Félicien Rops, a Belgian artist (7 July 1833 – 23 August 1898), known primarily as a printmaker in etching and aquatint. At the age of twenty he relocated to Brussels where he attended the Académie de Saint-Luc and began creating satirical lithographs, which brought him early fame as a caricaturist. His activity as a lithographer ceased about 1865, and he became a restless experimenter with etching techniques.
Rops met Charles Baudelaire towards the end of the poet's life in 1864, and Baudelaire left an impression upon him that lasted until the end of his days. Rops created the frontispiece for Baudelaire's Les Épaves, a selection of poems from Les Fleurs du mal that had been censored in France, and which therefore were published in Belgium.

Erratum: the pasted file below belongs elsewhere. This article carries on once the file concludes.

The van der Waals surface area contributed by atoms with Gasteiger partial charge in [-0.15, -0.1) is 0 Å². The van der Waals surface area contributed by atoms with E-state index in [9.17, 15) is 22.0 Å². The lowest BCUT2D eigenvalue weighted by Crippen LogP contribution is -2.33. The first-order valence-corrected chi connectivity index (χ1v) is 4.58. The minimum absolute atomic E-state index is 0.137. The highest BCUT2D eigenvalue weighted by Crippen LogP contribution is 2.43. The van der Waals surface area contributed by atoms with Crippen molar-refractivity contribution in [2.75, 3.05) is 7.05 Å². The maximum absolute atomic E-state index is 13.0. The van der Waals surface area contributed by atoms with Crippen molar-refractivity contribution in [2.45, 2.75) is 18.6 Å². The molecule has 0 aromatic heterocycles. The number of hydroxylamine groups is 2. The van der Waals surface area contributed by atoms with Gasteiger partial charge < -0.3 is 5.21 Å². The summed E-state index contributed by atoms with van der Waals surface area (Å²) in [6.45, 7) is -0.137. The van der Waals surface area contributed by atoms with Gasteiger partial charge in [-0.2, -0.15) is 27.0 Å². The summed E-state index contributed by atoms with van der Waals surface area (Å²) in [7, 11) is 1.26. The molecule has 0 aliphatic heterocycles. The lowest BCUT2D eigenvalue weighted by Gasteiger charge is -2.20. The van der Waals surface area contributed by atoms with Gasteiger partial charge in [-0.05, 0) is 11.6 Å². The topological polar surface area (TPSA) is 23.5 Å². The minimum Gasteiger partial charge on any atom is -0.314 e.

His association with Baudelaire and with the art he represented won his work the admiration of many other writers, including Théophile Gautier, Alfred de Musset, Stéphane Mallarmé, Jules Barbey d'Aurevilly, and Joséphin Péladan. He was closely associated with the literary movement of Symbolism and Decadence.
After the failure of his marriage, Rops moved to Paris in 1874 where he lived with two sisters, Aurélie and Léontine Duluc. With Léontine, he had one daughter, Claire.
Like the works of the authors whose poetry he illustrated, his work tends to mingle sex, death, and Satanic images.
According to Edith Hoffmann, the "erotic or frankly pornographic" nature of much of Rops's work "is at least partly due to the attraction these subjects had for a provincial artist who never forgot his first impressions of Paris".
Rops often combined soft-ground etching—a technique practiced by few artists of his day—with mezzotint or aquatint, and sometimes added hand-coloring to his plates. His etchings were popular, and influenced many younger artists, including Symbolists such as Edvard Munch and Max Klinger.